Monday, March 10, 2008

Day 70: 4/1/1971 London, England

4/1/1971 London, England  BBC Zep
Immigrant Song, Heartbreaker, Since I've Been Loving You, Black Dog, Dazed and Confused, Stairway to Heaven, Going to California, That's the Way, What is and What Should Never Be, Whole Lotta Love, Thank You, Communication Breakdown

The band's sixth and final BBC performance begins with a brief introduction and an apology from Plant for postponing the show due to his voice. It's obvious from the opening wails of Immigrant Song that he isn't in top form. His voice sounds hoarse and gravelly, but that doesn't keep him from pushing it to the limit. Page's fingers are a bit sticky during the guitar solo in Heartbreaker. Since I've Been Loving You is mournful at first, growing in intensity until exploding with raw energy during the finale.

Page's bow solo during Dazed and Confused is eerie and haunting. His fingers get sticky during the ever-extending guitar solo section. Bonzo plays a jazzy rhythm during the final verse. There is a long pause while Jones tunes his bass pedals before Stairway to Heaven. A highly dramatic performance, Page shreds through the solo. A hint of the epic quality the song will develop over the years. Plant asks if there's anyone who hasn't been taking Mandrax in the room before Going to California. After another long pause, Plant starts What is and What Should Never Be in the wrong key, causing some laughter and a second take. He barely makes an effort to deliver a good performance, seeming sloppy and inattentive. It's no surprise this was left off of the official BBC Sessions release.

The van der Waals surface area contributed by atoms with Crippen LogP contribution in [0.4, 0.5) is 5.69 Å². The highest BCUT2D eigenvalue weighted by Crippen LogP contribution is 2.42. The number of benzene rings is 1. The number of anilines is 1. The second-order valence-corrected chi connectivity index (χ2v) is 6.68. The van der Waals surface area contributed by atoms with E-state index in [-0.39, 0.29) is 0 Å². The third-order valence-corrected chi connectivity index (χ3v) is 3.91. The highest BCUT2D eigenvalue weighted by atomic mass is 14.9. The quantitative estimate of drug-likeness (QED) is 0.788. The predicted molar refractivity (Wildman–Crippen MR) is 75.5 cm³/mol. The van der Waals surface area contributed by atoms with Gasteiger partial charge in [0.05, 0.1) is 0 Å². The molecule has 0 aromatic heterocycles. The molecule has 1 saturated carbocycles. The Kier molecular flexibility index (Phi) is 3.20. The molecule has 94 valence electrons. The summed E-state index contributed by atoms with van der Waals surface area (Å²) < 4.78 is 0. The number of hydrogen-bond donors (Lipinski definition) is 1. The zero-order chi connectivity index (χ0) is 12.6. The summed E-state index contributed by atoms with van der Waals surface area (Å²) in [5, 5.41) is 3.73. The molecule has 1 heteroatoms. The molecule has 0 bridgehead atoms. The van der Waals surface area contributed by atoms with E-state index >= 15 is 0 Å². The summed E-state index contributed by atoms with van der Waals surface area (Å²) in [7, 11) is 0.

The medley during Whole Lotta Love includes John Lee Hooker's Bottle Up and Go, Fixin' to Die Blues, That's All Right, For What it's Worth, Elvis Presley's A Mess of Blues, and Muddy Waters's Honey Bee. The band is quite subdued, even sounding a bit sloppy at times. Thank You begins without the familiar organ intro, Page plays a great dynamic solo. The show ends with a somewhat disjointed Communication Breakdown. Page's fingers are getting stuck in the strings and Plant has all but given up by the end. The tape ends with the announcer asking the crowd to leave through the exits in the back.

The tape is an excellent stereo broadcast master combined with the official BBC Sessions release. There are a few odd pitch changes when switching sources.

1 comment:

Melissa Layton said...

After the band postponed the March 25th, 1971 because of Robert Plant's voice loss at the time.